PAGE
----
Natural Gas and Coal Conversion to Liquid Fuels

  • Technical Session One: Process Engineering (Venetian Room A)
  • September 25, 2019
  • 9:00 am - 9:30 am

Natural gas is a source of energy that can be used in different forms. Canada is in third place of natural gas producers in the world after the United States and Russia with a production rate of more than 480 million cubic meters per day. The basic method to use natural gas resource is direct combustion that is recognized as a low-efficiency way to produce energy. This way requires extensive investment in transportation and distribution of natural gas.

Coal is another source of energy that was used in the power plants as a source of energy using direct combustion. The proven reserves of coal in Canada is around 6.6 billion metric tons (2017). Over the past ten years, Canada’s coal production has remained steady, hovering at 67 to 69 million tons of coal produced per year. Because of the environmental concerns, the provinces in Canada committed to phasing out all coal consumptions. For example, coal made up 25% of Ontario power generation in 2003, which fell to zero in 2014.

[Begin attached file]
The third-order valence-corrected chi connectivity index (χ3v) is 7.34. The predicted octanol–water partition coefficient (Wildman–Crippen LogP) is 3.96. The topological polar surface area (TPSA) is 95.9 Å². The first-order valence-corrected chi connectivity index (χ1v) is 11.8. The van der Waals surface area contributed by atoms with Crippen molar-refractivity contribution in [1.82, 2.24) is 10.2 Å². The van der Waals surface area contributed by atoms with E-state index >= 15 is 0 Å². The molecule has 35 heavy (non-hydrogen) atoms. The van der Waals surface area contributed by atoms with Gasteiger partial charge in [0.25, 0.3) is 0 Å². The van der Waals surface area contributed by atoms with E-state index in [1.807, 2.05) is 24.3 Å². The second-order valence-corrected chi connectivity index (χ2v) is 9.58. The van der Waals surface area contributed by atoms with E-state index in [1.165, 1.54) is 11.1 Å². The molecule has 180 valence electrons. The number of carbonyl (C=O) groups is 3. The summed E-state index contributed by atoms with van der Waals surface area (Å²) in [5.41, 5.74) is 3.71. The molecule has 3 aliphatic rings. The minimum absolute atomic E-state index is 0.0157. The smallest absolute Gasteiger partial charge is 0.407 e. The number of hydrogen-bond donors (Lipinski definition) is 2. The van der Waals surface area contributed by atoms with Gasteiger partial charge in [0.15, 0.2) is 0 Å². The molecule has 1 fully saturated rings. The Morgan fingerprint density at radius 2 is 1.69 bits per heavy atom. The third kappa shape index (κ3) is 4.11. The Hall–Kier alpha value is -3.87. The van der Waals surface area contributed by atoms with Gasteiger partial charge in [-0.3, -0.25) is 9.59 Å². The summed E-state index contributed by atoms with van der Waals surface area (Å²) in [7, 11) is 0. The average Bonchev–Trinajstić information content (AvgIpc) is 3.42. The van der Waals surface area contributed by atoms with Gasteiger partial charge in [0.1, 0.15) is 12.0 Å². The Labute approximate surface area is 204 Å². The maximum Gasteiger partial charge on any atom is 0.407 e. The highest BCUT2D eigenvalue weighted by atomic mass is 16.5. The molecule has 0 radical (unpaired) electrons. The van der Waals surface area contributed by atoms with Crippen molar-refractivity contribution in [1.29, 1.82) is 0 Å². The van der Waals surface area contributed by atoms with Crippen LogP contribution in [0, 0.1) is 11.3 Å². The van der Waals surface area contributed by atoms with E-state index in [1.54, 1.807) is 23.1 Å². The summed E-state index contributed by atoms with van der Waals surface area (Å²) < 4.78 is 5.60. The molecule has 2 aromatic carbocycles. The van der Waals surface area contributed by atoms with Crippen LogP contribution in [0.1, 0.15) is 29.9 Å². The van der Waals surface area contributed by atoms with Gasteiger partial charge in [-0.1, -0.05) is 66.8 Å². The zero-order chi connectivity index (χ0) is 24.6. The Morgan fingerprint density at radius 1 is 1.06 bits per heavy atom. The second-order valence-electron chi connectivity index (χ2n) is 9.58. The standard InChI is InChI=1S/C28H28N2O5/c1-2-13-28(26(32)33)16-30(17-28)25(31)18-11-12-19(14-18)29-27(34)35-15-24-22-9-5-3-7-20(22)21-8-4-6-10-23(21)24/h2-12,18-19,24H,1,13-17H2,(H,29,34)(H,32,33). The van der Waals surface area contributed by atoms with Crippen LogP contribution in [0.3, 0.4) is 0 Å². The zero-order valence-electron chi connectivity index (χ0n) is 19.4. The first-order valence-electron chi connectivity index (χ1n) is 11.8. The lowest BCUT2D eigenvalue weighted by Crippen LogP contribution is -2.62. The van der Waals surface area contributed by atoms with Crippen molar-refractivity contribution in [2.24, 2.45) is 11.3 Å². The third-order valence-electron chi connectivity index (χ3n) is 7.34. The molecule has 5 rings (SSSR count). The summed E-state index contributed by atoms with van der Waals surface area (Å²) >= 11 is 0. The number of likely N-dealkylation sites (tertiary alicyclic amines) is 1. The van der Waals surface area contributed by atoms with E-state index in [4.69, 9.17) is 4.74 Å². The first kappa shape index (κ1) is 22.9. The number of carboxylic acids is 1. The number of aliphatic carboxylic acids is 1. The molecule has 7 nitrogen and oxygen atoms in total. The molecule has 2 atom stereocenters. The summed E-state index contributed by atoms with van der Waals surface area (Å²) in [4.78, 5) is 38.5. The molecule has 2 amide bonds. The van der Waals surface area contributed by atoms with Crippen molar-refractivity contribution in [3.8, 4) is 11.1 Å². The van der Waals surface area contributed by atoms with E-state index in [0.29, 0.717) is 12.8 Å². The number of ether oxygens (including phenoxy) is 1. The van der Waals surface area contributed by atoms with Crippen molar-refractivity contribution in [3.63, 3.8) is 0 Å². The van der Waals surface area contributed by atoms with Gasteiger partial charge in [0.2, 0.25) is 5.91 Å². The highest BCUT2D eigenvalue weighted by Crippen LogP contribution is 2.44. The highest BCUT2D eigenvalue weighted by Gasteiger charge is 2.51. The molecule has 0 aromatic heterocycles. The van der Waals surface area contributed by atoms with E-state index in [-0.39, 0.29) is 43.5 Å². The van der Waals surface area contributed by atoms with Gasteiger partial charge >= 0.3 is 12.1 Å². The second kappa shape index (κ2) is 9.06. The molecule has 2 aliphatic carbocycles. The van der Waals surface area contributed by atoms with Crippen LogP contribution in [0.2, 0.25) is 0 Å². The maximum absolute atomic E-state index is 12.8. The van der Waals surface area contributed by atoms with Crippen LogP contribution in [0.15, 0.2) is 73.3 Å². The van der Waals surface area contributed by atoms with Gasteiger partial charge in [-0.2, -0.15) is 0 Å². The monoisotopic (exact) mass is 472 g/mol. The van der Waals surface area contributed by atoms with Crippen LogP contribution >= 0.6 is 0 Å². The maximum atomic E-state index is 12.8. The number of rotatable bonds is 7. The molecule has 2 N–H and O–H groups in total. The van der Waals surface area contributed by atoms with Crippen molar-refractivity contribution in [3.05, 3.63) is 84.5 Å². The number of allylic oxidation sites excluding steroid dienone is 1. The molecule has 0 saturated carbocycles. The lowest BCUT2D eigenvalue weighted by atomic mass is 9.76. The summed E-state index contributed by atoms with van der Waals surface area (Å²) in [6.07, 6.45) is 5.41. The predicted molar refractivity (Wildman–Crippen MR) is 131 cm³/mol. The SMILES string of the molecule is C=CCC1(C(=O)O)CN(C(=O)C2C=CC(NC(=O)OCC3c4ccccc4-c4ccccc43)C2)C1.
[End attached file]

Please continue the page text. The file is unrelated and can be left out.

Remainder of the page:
Catalytic process based on hydrogen or synthesis gas (a mixture of CO and H2, produced by reforming of the natural gas) produces environmentally clean fuels from natural gas and coal resources. A wide range of hydrocarbon medium and final products can be generated using catalytic reactions. Recent progress in catalyst development introduces high quality and cost-effective products such as clean fuels, wax, lubes, methanol, ammonia, etc. The commercial plants for gas-to-liquid (GTL) conversion process depend heavily on the catalytic technology used to convert synthesis gas into long-chain hydrocarbons via the well-known Fischer–Tropsch synthesis (FTS).

Like ammonia and methanol, FTS can be based on several synthesis gas feedstocks including coal gasification, natural gas and biomass. The production of liquid hydrocarbons from synthesis gas (FTS) is a highly promising, developing option to convert biomass, coal and natural gas to environmentally friendly chemicals and fuels.

Due to large coal and natural gas reserves in Canada, it is expected to play an ever-increasing role in the coming decades. The other advantage of the developed GTL technology is to convert remotely located underutilized or flared natural gas to a premium sulphur free diesel fuels.

In this presentation, we will review the natural gas and coal resources in Canada, Principles of the FTS technology, existing commercial plants and the methods to generate clean fuels from the existing resources.


Who Should Attend?

– Projects Group / CAPEX Managers
– Operations Managers
– Engineering Managers